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Sensation Seeking, Overconfidence, and Trading Activity

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  • Mark Grinblatt
  • Matti Keloharju

Abstract

This study analyzes the role that two psychological attributes%u2014sensation seeking and overconfidence%u2014play in the tendency of investors to trade stocks. Equity trading data are combined with data from an investor%u2019s tax filings, driving record, and psychological profile. We use the data to construct measures of overconfidence and sensation seeking tendencies. Controlling for a host of variables, including wealth, income, age, number of stocks owned, marital status, and occupation, we find that overconfident investors and those investors most prone to sensation seeking trade more frequently.

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File URL: http://www.nber.org/papers/w12223.pdf
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Bibliographic Info

Paper provided by National Bureau of Economic Research, Inc in its series NBER Working Papers with number 12223.

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Date of creation: May 2006
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Publication status: published as Mark Grinblatt & Matti Keloharju, 2009. "Sensation Seeking, Overconfidence, and Trading Activity," Journal of Finance, American Finance Association, vol. 64(2), pages 549-578, 04.
Handle: RePEc:nbr:nberwo:12223

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  1. Bruno Biais & Denis Hilton & Karine Mazurier & Sébastien Pouget, 2005. "Judgemental Overconfidence, Self-Monitoring, and Trading Performance in an Experimental Financial Market," Review of Economic Studies, Oxford University Press, vol. 72(2), pages 287-312.
  2. John R. Graham & Campbell R. Harvey & Hai Huang, 2005. "Investor Competence, Trading Frequency, and Home Bias," NBER Working Papers 11426, National Bureau of Economic Research, Inc.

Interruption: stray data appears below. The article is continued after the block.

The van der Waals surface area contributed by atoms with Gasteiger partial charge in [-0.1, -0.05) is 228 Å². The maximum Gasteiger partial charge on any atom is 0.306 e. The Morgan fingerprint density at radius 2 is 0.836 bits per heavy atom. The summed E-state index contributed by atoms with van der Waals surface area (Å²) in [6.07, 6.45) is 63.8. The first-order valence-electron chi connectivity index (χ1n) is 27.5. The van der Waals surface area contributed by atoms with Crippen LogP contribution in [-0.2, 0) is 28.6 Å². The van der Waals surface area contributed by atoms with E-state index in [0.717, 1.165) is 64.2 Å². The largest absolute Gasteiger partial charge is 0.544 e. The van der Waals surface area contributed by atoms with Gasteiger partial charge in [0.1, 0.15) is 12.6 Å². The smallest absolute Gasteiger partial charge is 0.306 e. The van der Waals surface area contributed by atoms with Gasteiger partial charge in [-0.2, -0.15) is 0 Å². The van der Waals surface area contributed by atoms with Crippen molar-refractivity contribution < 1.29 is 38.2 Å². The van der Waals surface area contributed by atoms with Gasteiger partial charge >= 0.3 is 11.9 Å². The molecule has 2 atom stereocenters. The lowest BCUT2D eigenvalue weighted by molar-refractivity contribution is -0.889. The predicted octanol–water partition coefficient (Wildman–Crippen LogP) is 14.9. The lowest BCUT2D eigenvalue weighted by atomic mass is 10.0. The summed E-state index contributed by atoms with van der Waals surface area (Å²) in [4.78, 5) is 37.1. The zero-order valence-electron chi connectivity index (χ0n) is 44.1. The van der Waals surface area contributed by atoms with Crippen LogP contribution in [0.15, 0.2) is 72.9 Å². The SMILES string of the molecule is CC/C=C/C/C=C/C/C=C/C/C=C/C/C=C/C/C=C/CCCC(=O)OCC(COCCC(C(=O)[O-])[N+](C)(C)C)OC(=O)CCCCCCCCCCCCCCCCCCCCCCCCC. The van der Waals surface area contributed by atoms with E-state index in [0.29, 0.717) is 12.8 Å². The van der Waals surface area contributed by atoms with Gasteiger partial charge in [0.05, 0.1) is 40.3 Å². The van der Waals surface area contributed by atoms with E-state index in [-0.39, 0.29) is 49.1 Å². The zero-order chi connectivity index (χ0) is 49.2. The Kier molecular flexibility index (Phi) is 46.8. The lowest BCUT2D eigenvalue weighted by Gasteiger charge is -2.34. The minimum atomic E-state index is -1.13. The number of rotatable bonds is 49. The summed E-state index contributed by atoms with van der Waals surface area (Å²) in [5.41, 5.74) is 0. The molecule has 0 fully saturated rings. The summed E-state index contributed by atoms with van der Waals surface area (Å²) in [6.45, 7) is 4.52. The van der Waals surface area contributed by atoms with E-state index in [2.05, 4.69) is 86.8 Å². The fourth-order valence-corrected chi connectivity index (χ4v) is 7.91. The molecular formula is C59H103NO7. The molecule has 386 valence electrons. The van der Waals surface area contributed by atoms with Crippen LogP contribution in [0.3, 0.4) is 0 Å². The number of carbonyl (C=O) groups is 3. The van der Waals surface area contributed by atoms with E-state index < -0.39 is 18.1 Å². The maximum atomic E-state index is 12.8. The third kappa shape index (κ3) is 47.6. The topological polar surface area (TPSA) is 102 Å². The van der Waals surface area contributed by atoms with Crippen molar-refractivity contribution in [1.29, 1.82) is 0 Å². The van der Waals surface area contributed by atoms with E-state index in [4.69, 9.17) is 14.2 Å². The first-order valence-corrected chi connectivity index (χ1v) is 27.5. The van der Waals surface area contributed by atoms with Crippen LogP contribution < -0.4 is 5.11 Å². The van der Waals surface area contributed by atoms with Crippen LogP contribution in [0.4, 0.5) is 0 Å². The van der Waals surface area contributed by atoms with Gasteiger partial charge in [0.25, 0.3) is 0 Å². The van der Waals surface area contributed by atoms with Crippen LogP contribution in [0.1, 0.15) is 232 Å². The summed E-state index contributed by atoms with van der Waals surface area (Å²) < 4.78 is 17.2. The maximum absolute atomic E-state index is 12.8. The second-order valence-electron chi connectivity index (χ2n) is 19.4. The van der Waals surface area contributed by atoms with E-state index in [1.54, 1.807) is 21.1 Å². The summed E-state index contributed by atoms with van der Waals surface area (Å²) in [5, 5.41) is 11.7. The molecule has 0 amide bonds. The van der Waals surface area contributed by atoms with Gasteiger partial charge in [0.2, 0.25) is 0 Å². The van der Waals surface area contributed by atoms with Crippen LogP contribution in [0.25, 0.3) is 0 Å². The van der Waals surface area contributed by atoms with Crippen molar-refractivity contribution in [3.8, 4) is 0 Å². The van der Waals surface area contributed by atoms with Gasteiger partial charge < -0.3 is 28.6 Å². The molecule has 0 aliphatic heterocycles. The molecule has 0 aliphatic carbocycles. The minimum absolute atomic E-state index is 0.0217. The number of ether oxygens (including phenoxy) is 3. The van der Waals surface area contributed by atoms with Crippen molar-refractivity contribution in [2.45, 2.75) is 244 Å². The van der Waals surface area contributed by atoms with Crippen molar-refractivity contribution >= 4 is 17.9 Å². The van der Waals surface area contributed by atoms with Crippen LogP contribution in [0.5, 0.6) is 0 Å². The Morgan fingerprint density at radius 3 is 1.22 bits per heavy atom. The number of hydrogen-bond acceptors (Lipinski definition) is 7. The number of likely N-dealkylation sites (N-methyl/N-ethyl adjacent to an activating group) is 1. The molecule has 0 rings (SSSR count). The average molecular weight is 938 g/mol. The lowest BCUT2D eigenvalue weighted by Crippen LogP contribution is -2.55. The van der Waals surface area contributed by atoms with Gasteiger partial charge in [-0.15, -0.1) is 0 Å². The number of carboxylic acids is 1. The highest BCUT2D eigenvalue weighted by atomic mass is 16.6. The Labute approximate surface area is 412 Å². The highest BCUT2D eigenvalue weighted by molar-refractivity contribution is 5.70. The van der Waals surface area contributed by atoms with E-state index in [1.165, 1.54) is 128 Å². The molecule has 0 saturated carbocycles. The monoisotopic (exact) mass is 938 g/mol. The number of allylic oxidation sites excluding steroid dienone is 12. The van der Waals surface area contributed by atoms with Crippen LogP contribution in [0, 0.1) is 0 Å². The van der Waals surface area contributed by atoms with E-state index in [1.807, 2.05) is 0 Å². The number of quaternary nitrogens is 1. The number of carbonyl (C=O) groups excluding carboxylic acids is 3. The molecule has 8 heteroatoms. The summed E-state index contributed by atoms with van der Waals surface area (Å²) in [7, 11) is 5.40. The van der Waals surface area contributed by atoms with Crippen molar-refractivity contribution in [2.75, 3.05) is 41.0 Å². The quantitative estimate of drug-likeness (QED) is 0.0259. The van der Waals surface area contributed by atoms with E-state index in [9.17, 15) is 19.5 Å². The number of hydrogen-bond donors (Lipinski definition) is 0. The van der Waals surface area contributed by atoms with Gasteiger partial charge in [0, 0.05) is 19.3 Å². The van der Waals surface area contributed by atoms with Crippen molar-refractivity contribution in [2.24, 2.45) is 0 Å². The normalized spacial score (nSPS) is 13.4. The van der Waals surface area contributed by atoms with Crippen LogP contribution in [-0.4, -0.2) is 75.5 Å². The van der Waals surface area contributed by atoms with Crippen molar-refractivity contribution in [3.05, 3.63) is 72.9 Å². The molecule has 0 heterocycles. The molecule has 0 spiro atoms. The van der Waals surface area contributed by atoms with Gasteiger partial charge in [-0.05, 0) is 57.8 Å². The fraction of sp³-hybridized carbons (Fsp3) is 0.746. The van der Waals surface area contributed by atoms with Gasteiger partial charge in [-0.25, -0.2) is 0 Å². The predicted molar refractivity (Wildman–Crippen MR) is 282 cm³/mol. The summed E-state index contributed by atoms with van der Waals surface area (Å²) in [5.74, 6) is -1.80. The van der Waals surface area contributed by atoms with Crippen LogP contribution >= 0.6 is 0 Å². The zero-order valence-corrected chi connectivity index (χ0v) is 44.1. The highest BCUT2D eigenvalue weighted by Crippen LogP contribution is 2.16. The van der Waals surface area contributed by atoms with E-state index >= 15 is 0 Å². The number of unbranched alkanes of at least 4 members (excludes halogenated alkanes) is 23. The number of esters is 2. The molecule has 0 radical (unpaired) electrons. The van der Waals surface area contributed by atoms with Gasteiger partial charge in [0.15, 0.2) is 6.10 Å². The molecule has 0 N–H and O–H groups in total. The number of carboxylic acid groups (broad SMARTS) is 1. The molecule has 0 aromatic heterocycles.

3. Simon Gervais & Terrance Odean, . "Learning To Be Overconfident," Rodney L. White Center for Financial Research Working Papers 05-97, Wharton School Rodney L. White Center for Financial Research.
  4. Mark Grinblatt, 2001. "What Makes Investors Trade?," Journal of Finance, American Finance Association, vol. 56(2), pages 589-616, 04.
  5. Julie Agnew & Pierluigi Balduzzi & Annika Sundén, 2003. "Portfolio Choice and Trading in a Large 401(k) Plan," American Economic Review, American Economic Association, vol. 93(1), pages 193-215, March.
  6. Milgrom, Paul & Stokey, Nancy, 1982. "Information, trade and common knowledge," Journal of Economic Theory, Elsevier, vol. 26(1), pages 17-27, February.
  7. Weiss, Laurence, 1982. "Information Aggregation and Policy," Review of Economic Studies, Wiley Blackwell, vol. 49(1), pages 31-42, January.
  8. Grossman, Sanford J & Stiglitz, Joseph E, 1980. "On the Impossibility of Informationally Efficient Markets," American Economic Review, American Economic Association, vol. 70(3), pages 393-408, June.
  9. Brad M. Barber & Terrance Odean, 2002. "Online Investors: Do the Slow Die First?," Review of Financial Studies, Society for Financial Studies, vol. 15(2), pages 455-488, March.
  10. Richard Deaves & Erik Lüders & Guo Ying Luo, 2005. "An Experimental Test of the Impact of Overconfidence and Gender on Trading Activity," CoFE Discussion Paper 05-07, Center of Finance and Econometrics, University of Konstanz.
  11. Brad M. Barber & Terrance Odean, 2000. "Trading Is Hazardous to Your Wealth: The Common Stock Investment Performance of Individual Investors," Journal of Finance, American Finance Association, vol. 55(2), pages 773-806, 04.
  12. Grinblatt, Mark & Keloharju, Matti, 2000. "The investment behavior and performance of various investor types: a study of Finland's unique data set," Journal of Financial Economics, Elsevier, vol. 55(1), pages 43-67, January.
  13. Grinblatt, Mark & Han, Bing, 2005. "Prospect theory, mental accounting, and momentum," Journal of Financial Economics, Elsevier, vol. 78(2), pages 311-339, November.
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